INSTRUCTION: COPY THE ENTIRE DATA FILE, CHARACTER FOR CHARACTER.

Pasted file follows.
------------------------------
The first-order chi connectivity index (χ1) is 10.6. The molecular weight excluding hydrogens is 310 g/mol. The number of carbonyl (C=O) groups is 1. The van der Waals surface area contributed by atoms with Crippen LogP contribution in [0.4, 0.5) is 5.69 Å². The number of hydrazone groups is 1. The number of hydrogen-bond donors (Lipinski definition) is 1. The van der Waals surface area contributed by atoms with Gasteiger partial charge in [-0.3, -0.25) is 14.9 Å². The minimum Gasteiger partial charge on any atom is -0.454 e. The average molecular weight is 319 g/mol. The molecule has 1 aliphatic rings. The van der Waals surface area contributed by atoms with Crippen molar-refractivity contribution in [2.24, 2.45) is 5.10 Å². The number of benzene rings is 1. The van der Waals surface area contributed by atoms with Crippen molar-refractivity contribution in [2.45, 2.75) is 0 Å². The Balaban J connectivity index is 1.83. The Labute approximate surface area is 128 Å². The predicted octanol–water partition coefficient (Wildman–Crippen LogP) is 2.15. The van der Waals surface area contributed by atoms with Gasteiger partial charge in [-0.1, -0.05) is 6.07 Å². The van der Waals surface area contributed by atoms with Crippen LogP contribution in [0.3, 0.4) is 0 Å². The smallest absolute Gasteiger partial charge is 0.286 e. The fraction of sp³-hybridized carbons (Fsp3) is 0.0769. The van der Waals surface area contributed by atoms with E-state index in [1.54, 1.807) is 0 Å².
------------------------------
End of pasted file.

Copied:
The first-order chi connectivity index (χ1) is 10.6. The molecular weight excluding hydrogens is 310 g/mol. The number of carbonyl (C=O) groups is 1. The van der Waals surface area contributed by atoms with Crippen LogP contribution in [0.4, 0.5) is 5.69 Å². The number of hydrazone groups is 1. The number of hydrogen-bond donors (Lipinski definition) is 1. The van der Waals surface area contributed by atoms with Gasteiger partial charge in [-0.3, -0.25) is 14.9 Å². The minimum Gasteiger partial charge on any atom is -0.454 e. The average molecular weight is 319 g/mol. The molecule has 1 aliphatic rings. The van der Waals surface area contributed by atoms with Crippen molar-refractivity contribution in [2.24, 2.45) is 5.10 Å². The number of benzene rings is 1. The van der Waals surface area contributed by atoms with Crippen molar-refractivity contribution in [2.45, 2.75) is 0 Å². The Balaban J connectivity index is 1.83. The Labute approximate surface area is 128 Å². The predicted octanol–water partition coefficient (Wildman–Crippen LogP) is 2.15. The van der Waals surface area contributed by atoms with Gasteiger partial charge in [-0.1, -0.05) is 6.07 Å². The van der Waals surface area contributed by atoms with Crippen LogP contribution in [0.3, 0.4) is 0 Å². The smallest absolute Gasteiger partial charge is 0.286 e. The fraction of sp³-hybridized carbons (Fsp3) is 0.0769. The van der Waals surface area contributed by atoms with E-state index in [1.54, 1.807) is 0 Å².